To fix the intended sense of relativity, it helps to think about temporal matters (as also noted by Fine 2005; Hare 2009; Merlo 2016). From the standpoint of different moments in time, different facts obtain. A sunflower is straight ‘relative to’ or ‘at’ one moment in time and it’s bent ‘relative to’ or ‘at’ a later moment in time. The world differs from the standpoint of different moments in time in the sense that different facts obtain from the standpoint of different moments in time. These facts, when they obtain, obtain simpliciter besides it being a further fact that they obtain at the time they do. When the sunflower in my garden is straight, it’s straight, period, even though it’s furthermore the case that the sunflower is straight at a certain time. The fact that it is straight and the fact that it is straight at moment t are plausibly assumed to be distinct facts. We can explore the thesis that this kind of metaphysical relativity applies to subjects as well: the world itself differs from the standpoint of different subjects but, to the extent that something is a certain way relative to a subject, it’s also just that way. I will discuss why we should admit such facts down below; we first need some time to understand and conceptually parse the suggestion.
It will be helpful to introduce some formalism. Let ‘@_(…)’ be an operator-forming device that combines with a referring expression to give a sentential operator, such as ‘@s(…)’. Such hybrid operators are used in hybrid tense logic (due to Prior 1967: 88–92, 187–97; 1968/2003). We can read ‘@s(…)’ as: ‘at s, …’ or ‘relative to s, …’ or ‘from the perspective of s, …’ depending on what sounds most natural. For our purposes, the referring expressions that slot into the first position of the operator will exclusively refer to subjects. So, the sentence ‘Lucy’s experience has phenomenal character from Lucy’s own perspective’ is formalized as: @Lucy(Lucy’s experience has phenomenal character).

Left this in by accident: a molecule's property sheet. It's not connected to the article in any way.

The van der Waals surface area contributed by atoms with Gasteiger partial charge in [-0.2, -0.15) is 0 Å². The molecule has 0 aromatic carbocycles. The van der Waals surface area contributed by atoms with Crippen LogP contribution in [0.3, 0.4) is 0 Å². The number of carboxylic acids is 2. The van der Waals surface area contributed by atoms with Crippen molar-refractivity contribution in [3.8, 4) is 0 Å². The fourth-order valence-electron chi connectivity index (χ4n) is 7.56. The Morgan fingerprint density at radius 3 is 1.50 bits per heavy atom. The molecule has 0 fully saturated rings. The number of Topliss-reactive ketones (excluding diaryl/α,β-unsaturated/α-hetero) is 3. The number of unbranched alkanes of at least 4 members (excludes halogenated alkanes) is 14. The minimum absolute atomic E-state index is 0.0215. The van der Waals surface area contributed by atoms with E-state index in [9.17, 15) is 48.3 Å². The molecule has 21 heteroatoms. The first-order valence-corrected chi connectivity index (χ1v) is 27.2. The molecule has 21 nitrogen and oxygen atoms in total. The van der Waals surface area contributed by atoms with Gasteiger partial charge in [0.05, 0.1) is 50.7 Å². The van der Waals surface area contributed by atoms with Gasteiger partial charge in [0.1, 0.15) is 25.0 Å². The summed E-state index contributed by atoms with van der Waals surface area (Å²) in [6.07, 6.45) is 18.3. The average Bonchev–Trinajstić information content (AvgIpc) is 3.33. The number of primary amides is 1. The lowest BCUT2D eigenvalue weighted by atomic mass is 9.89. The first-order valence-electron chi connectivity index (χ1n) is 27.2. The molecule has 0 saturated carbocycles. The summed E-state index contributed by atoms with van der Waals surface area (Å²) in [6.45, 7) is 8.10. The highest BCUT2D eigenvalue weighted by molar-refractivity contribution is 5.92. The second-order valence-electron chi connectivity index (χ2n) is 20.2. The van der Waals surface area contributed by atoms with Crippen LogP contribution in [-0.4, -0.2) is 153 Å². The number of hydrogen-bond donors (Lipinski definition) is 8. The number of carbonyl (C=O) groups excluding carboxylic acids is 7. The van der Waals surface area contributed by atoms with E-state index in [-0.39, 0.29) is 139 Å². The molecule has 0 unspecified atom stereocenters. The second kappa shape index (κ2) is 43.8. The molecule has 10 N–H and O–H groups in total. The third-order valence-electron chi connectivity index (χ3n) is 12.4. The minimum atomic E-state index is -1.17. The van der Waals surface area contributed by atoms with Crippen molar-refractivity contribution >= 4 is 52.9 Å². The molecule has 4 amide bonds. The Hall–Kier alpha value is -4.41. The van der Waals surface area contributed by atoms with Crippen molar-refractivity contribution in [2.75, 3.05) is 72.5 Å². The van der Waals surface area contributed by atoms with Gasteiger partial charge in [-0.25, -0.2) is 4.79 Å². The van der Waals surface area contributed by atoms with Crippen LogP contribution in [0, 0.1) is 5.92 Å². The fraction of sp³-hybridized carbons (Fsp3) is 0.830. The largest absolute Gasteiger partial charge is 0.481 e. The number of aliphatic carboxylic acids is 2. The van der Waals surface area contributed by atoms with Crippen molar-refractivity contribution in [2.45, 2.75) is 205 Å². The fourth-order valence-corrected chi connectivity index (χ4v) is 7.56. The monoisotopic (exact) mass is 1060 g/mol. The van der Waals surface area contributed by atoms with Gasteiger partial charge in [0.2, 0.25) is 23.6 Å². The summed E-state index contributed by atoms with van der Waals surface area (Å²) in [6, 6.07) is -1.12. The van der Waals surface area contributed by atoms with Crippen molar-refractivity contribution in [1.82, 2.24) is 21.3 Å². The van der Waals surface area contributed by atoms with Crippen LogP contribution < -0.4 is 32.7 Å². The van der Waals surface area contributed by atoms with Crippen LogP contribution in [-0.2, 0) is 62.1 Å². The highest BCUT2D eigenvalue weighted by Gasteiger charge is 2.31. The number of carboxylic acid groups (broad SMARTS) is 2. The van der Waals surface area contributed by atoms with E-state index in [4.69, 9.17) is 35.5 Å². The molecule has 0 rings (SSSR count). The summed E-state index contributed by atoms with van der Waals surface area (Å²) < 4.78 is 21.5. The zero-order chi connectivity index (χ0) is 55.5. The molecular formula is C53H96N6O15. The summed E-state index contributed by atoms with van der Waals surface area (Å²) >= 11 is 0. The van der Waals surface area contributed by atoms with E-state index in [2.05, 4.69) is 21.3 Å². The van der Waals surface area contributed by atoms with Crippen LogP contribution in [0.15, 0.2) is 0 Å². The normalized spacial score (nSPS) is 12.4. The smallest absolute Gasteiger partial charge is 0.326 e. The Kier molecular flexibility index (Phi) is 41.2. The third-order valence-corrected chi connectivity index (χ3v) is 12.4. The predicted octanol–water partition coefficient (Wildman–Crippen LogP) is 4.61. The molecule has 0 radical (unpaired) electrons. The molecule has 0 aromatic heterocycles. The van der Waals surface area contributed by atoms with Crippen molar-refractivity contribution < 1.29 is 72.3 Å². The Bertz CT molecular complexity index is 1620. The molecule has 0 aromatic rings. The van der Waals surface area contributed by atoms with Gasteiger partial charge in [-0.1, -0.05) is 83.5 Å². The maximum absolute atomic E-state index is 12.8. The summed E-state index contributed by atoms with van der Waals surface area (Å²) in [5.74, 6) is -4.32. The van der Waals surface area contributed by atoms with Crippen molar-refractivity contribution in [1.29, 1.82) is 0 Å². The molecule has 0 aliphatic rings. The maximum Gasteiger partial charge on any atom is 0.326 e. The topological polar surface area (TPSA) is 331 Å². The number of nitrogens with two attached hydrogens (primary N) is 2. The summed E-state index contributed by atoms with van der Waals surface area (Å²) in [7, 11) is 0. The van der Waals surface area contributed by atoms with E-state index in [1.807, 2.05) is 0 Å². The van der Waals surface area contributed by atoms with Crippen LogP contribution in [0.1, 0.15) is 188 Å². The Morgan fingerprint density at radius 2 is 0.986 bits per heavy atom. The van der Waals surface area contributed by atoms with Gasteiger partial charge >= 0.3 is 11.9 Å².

With this formalism in place, the assumption that a subject is a metaphysical standpoint whenever it’s something relative to which matters obtain becomes (using sentential quantification):
Necessarily, any subject s is a standpoint if and only if for some p, @s(p).
If sticks and stones are not standpoints, then facts don’t obtain relative to sticks and stones.1
Note that, although I informally speak about facts, this is loose talk that can be translated away in the official idiom: the claim that ‘the fact that p obtains relative to a subject s’, which seems to attribute a relation to a fact and a subject (and hence is ontologically committed to both) can always be translated into the claim that @s(p), which is ontologically committed only to subjects and not to facts.